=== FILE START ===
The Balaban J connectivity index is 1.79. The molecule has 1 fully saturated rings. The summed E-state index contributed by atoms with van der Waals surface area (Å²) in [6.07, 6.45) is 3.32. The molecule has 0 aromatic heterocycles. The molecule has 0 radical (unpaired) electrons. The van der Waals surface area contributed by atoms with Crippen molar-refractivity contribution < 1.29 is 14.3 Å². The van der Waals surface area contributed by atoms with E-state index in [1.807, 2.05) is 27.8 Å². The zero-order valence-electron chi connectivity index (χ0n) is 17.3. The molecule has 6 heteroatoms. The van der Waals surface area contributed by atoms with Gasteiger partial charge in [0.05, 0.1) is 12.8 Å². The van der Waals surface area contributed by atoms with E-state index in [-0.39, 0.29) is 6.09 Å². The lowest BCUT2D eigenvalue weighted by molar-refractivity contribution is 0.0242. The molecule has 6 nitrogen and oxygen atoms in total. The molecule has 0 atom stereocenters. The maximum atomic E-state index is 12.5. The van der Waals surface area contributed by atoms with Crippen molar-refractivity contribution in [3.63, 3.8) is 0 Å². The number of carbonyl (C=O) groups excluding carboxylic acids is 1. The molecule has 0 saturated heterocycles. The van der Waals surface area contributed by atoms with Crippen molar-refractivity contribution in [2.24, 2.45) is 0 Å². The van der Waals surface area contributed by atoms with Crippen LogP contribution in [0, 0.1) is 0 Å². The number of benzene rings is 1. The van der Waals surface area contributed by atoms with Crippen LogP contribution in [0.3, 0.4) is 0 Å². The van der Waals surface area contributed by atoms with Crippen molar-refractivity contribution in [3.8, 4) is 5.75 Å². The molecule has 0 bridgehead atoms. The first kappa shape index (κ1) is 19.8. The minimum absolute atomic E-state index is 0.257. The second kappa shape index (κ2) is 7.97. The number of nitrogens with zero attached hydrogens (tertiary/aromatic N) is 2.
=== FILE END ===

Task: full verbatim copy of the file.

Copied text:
The Balaban J connectivity index is 1.79. The molecule has 1 fully saturated rings. The summed E-state index contributed by atoms with van der Waals surface area (Å²) in [6.07, 6.45) is 3.32. The molecule has 0 aromatic heterocycles. The molecule has 0 radical (unpaired) electrons. The van der Waals surface area contributed by atoms with Crippen molar-refractivity contribution < 1.29 is 14.3 Å². The van der Waals surface area contributed by atoms with E-state index in [1.807, 2.05) is 27.8 Å². The zero-order valence-electron chi connectivity index (χ0n) is 17.3. The molecule has 6 heteroatoms. The van der Waals surface area contributed by atoms with Gasteiger partial charge in [0.05, 0.1) is 12.8 Å². The van der Waals surface area contributed by atoms with E-state index in [-0.39, 0.29) is 6.09 Å². The lowest BCUT2D eigenvalue weighted by molar-refractivity contribution is 0.0242. The molecule has 6 nitrogen and oxygen atoms in total. The molecule has 0 atom stereocenters. The maximum atomic E-state index is 12.5. The van der Waals surface area contributed by atoms with Crippen molar-refractivity contribution in [3.63, 3.8) is 0 Å². The number of carbonyl (C=O) groups excluding carboxylic acids is 1. The molecule has 0 saturated heterocycles. The van der Waals surface area contributed by atoms with Crippen molar-refractivity contribution in [2.24, 2.45) is 0 Å². The van der Waals surface area contributed by atoms with Crippen LogP contribution in [0, 0.1) is 0 Å². The number of benzene rings is 1. The van der Waals surface area contributed by atoms with Crippen LogP contribution in [0.3, 0.4) is 0 Å². The van der Waals surface area contributed by atoms with Crippen molar-refractivity contribution in [3.8, 4) is 5.75 Å². The molecule has 0 bridgehead atoms. The first kappa shape index (κ1) is 19.8. The minimum absolute atomic E-state index is 0.257. The second kappa shape index (κ2) is 7.97. The number of nitrogens with zero attached hydrogens (tertiary/aromatic N) is 2.